I notice the car in front of me turn it’s engine off and I think, “What does he know that I don’t?”  My mind races through the possible horror movie scenarios…maybe there is a crazed gunman on the highway, or structural issues with the overpass I was just about to drive under.  A well-dressed Indian man steps out of the white Honda in front of me and looks back and forth.  I glance in my rear-view mirror and see a younger professional woman at the side of her car, looking perplexed.  I step out of my little black coupe and ask the man in front of me if he can see anything.  He shakes his head.  At this point, there is a clear line of cars behind us.  Some horns honk from far back – clearly, they have no idea we have been stopped by the police.   I get back in my car and wonder if it’s worth shutting the engine off – we clearly aren’t going anywhere soon.  Without internet on my phone, or the patience to scour radio stations for traffic reports, I call my mom at home and ask her to look up reports online.  Then, I see a stream of blue flashing lights.  “Must be some really bad accident,” I somewhat mechanically think as I explain where exactly I am to my mother. And then it registers that there have been at least 5 motorcycle cops who have zoomed by.  Then more, and more.  Several people have exited their cars at this point to look over the edge of our on-ramp. I follow suit.  I hear the word “president” to my right and look to see a balding man and his son, who looks about 7, walk away from their big, black pick-up truck.  Both wear Red Sox shirts – the embodiment of New England men, yet a contrast to the Indian man who is also at the edge of the ramp with his wife.  I reach the edge and look down over the short wall, still on the phone with my mother who has just suggested that maybe someone important is in the area upon hearing about the multitude of motorcycle cops.  I look directly below me and see an SUV, then a limo.  The limo seems familiar.  Two flags flap in the wind of the highway – an American flag and the flag bearing the seal of the President of the United States.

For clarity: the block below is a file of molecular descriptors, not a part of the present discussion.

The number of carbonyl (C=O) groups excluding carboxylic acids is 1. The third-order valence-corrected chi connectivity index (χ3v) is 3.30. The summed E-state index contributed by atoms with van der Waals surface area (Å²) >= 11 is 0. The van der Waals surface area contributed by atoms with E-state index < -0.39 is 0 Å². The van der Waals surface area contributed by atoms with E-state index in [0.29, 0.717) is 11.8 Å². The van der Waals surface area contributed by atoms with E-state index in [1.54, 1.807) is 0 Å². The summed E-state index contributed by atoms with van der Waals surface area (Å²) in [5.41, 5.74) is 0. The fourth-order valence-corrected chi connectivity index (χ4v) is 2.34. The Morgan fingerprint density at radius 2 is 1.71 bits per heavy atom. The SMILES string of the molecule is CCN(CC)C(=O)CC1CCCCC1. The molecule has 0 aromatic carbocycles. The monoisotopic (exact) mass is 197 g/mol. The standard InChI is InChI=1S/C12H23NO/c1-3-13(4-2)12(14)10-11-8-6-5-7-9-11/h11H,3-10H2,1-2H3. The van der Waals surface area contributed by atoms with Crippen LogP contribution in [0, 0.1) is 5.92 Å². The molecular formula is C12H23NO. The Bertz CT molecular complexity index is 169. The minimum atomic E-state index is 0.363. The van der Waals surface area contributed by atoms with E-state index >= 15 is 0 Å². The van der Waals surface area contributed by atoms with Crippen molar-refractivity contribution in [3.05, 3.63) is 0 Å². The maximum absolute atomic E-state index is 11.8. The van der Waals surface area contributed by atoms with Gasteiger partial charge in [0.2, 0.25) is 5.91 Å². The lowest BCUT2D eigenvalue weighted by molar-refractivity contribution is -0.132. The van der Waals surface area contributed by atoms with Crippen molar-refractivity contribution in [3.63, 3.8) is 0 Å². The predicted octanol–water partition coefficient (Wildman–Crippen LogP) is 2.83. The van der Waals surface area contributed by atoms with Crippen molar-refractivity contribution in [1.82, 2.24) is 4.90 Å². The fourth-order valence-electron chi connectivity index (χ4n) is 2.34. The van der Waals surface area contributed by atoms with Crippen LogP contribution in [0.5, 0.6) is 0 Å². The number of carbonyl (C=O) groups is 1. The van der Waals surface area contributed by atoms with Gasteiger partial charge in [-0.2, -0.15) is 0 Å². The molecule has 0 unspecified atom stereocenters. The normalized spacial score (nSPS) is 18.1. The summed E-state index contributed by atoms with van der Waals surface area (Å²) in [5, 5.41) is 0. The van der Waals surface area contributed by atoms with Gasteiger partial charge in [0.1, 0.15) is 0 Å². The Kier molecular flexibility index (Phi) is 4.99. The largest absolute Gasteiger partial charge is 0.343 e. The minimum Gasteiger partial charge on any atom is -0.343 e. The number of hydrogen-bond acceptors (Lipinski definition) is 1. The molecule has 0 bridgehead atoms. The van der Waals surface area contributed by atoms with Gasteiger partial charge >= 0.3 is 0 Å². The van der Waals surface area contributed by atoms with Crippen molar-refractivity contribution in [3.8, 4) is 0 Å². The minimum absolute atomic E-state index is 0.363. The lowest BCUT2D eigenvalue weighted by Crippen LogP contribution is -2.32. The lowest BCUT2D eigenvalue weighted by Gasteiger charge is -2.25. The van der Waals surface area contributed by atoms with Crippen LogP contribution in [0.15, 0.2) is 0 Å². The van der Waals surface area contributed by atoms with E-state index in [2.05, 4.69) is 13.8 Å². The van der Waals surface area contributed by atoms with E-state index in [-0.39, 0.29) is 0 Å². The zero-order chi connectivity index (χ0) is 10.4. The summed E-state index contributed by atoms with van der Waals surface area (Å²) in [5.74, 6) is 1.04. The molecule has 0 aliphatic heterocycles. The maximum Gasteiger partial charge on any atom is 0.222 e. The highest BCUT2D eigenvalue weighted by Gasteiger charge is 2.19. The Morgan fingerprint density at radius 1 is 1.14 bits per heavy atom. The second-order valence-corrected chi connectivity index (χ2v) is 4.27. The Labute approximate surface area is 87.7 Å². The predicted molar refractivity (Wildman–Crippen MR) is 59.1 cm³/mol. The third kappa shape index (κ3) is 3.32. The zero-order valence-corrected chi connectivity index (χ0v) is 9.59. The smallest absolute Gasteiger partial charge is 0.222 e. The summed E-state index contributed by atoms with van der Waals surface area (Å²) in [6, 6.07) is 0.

Hold up.

The President?!

That’s when I recall a tweet I saw earlier in the day about Preesident Obama being in Massachusetts.


I squeal like a little girl to my mother, almost incapable of making words.  The Indian man in front of me is beaming. “Can you believe it?” he exclaims. “Obama is here!”

Now I have been relatively indifferent on President Obama’s term as president. There are stories I hear that make me approve of him, and then the next day I hear a story that makes me sigh with disappointment.  But in that moment of feeling starstruck at the LIMO of the President, I realized something: as an American, I will always have respect for the sovereign head of state.  Obama was elected by the will of a free people, and for that, I must respect him.  We all should.  Millions in the world dream of such a right to elect anyone in their nation, nevermind the head of it.  And so many of us throw away this right through general voter apathy and a lack of civic spiritedness.  But why?

As I got back in my car once the complete motorcade passed by, I was struck by something else.  What a beautiful scene of America I had just taken part in. The middle class father with his young son, the boy undoubtedly making a memory he’ll never forget as he and his father watched the President drive by.  The Indian man and his wife, his accent revealing that he is not originally from this country, but his school-boy excitement mirroring my own nonetheless.  The woman behind me, most likely a young professional, whose silent curiosity reminded me of my own.  And me, a recent college grad and newly licensed  teacher, and thus heavily invested in any and all laws pertaining to education.  In one instant, despite never having met each other and clearly all very different from each other, we were united on an on-ramp in curiosity and awe as the President of our nation drove by.  And I was leaving a HISTORY class on AMERICAN SLAVERY as the nation’s first black president drove by me. How is THAT for a beautiful irony?